Industryplayer
Written by Daniel Westerstal   
Tuesday, 29 November 2005

Sometimes while surfing the net you discover some really neat game ideas, Industryplayer is really a nice attempt at Capitalism in cyberspace. But does it hold all the way to the finish? Read on to find out.


Industryplayer is an attempt to create an online artificial version of games like Capitalism. The game can only be played online against other players from around the world; however you have limited interaction with them.

Compared to other business simulators this game is less complex. The core of the game is to buy materials (from other players) and produce things that you sell. You can also choose to be a material supplier, but the goal is always to produce a product and sell it.

Selecting which sector you want to start in can be a bit of a problem. First you need to acquire licenses, costs about $9 million – 30 million. It’s a substantial part of your budget that goes to just buying a license. There are a number of areas you can start your company in, for example jeans, textiles, oil, ice cream and pizza. It’s really great that there are so many categorizes available. I’m a bit unsure about the licensing system though, I mean it would be nicer if you invested the beginning of your capital in a factory or something. It’s only in communist states you have to acquire licenses to produce something.

To compete with other players you can either try to get quality raw materials and charge premium prices. Or you can get cheaper materials and charge less thereby thrashing the competition with lower prices. As you make sales you can choose to build a larger factory (it’s called upscaling production or something similar in the game). To expand even further you can move into other sectors by purchasing additional licenses.

Industryplayer only gives you the ability to compete on price and quality. There are no marketing, branding or R&D elements. You don’t have to build a distribution chain either. So there is not a whole lot you can do with your company. Of course it can be hard to integrate all these elements in an online game, but at least some R&D factors would have been nice.

There are however some other factors that can influence your production. You can choose higher or lower salaries (lower usually produce strikes). There are also insurance and quality level options.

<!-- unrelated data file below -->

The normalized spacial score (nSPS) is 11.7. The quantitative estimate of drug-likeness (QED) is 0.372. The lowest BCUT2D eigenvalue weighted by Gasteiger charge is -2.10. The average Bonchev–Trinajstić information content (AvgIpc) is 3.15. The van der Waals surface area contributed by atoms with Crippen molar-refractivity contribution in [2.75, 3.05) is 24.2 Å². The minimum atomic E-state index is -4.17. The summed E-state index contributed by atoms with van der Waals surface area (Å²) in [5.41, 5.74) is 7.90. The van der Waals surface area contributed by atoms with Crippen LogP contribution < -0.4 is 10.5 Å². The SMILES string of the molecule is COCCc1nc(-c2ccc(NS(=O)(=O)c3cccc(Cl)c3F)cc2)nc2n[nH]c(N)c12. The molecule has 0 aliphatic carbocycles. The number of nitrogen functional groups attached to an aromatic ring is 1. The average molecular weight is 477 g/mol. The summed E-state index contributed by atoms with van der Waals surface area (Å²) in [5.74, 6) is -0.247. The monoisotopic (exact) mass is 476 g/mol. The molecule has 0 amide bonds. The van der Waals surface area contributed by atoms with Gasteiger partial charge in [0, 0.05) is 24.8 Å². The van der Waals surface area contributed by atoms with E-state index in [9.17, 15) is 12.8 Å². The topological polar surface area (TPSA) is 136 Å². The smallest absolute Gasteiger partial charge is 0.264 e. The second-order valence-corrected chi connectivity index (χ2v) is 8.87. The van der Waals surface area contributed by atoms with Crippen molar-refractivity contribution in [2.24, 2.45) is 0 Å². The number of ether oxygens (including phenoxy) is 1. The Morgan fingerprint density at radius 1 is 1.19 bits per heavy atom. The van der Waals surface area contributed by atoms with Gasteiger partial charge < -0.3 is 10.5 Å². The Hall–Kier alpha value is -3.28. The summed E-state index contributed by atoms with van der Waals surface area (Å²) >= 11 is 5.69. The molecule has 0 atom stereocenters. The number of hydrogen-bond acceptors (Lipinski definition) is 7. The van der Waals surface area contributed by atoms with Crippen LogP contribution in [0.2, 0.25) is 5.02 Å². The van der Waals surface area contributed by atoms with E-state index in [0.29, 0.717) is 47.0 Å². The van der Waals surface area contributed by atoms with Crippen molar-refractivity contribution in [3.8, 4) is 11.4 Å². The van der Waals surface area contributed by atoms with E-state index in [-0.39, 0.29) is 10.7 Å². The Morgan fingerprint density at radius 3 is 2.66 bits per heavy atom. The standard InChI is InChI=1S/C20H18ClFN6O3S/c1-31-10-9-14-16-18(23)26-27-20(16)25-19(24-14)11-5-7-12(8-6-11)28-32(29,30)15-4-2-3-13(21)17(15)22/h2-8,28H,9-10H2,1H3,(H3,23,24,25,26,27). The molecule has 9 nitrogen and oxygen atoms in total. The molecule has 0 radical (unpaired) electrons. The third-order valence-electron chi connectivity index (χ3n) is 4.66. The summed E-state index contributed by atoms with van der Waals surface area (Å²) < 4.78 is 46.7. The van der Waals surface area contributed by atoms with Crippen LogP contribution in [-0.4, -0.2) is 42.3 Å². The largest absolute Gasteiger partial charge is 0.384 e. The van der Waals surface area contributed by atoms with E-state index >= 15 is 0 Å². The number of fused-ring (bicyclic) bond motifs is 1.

The game is surprisingly easy to learn, usually it takes hours to grasp other business simulators but here you are up and running within a couple of minutes. One might say that the interface resembles the Capitalism series, but it’s much easier and not as detailed.

Also the basic game gives you very limited information on demand and other factors. So the developers try to get you to buy the gold version which according to them includes a lot of data. I actually think it’s kind of cheapish because they ask you all the time, every time you make a click by mistake on the extended data field.

Sound effects aren’t exactly primary when it comes to business simulations. In Industryplayer you will hear your secretary’s voice saying things like “new sales” or “we are out of stock”. Not very advance but gives you the idea, the problem are that many players of this game would probably have wanted a text notification as well. The target group is bound to play this game a lot in office spaces where having your sound turned on isn’t exactly popular.

Overall I would recommend Industryplayer as a basic business simulation. It is limited since there are no R&D, marketing, branding and no stock market or other outside factors influencing your company. If you are looking for a nice basic business game this is probably it, but if you want more accuracy and realism I would go for Capitalism or Capitalism 2.


Related: Business Tycoon, Capitalism
Developer: Tycoon Sistemas
Website for Game: http://www.industryplayer.com/
Publisher: N/A
O/S: Windows 98/ME/2000/XP
Cost of Full Game: Gold Version $19.99, also a free version.
Where To Get: Download Free Version Here
Year of Release: 2005


Requirements:

N/A
Tested on:
AMD Athlon 64 2.2 GHz, 2x512 MB RAM, Geforce 4 64 MB




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